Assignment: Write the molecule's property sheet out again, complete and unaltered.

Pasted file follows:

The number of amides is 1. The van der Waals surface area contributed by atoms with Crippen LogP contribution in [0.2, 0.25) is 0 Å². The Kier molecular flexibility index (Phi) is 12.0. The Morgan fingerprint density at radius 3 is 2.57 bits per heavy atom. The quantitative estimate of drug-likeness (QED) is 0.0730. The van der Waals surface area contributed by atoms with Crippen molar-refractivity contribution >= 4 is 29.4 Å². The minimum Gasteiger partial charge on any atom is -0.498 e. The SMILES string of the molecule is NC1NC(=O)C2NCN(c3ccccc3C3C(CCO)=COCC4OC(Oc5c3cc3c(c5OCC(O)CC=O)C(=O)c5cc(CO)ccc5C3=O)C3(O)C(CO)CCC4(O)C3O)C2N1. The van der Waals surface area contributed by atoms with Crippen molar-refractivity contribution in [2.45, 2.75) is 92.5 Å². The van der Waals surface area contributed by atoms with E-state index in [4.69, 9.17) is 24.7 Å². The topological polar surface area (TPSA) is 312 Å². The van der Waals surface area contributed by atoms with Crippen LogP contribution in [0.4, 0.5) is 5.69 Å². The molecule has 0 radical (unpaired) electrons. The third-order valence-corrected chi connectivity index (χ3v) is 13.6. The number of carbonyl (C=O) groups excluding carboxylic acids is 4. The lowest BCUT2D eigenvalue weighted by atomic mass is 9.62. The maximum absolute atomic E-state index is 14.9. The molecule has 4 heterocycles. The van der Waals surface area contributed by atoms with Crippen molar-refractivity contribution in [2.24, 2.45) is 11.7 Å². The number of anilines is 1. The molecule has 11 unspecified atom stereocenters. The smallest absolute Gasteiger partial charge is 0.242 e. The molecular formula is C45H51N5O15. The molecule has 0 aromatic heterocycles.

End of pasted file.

The number of amides is 1. The van der Waals surface area contributed by atoms with Crippen LogP contribution in [0.2, 0.25) is 0 Å². The Kier molecular flexibility index (Phi) is 12.0. The Morgan fingerprint density at radius 3 is 2.57 bits per heavy atom. The quantitative estimate of drug-likeness (QED) is 0.0730. The van der Waals surface area contributed by atoms with Crippen molar-refractivity contribution >= 4 is 29.4 Å². The minimum Gasteiger partial charge on any atom is -0.498 e. The SMILES string of the molecule is NC1NC(=O)C2NCN(c3ccccc3C3C(CCO)=COCC4OC(Oc5c3cc3c(c5OCC(O)CC=O)C(=O)c5cc(CO)ccc5C3=O)C3(O)C(CO)CCC4(O)C3O)C2N1. The van der Waals surface area contributed by atoms with Crippen molar-refractivity contribution in [2.45, 2.75) is 92.5 Å². The van der Waals surface area contributed by atoms with E-state index in [4.69, 9.17) is 24.7 Å². The topological polar surface area (TPSA) is 312 Å². The van der Waals surface area contributed by atoms with Crippen LogP contribution in [0.4, 0.5) is 5.69 Å². The molecule has 0 radical (unpaired) electrons. The third-order valence-corrected chi connectivity index (χ3v) is 13.6. The number of carbonyl (C=O) groups excluding carboxylic acids is 4. The lowest BCUT2D eigenvalue weighted by atomic mass is 9.62. The maximum absolute atomic E-state index is 14.9. The molecule has 4 heterocycles. The van der Waals surface area contributed by atoms with Crippen molar-refractivity contribution in [2.24, 2.45) is 11.7 Å². The number of anilines is 1. The molecule has 11 unspecified atom stereocenters. The smallest absolute Gasteiger partial charge is 0.242 e. The molecular formula is C45H51N5O15. The molecule has 0 aromatic heterocycles.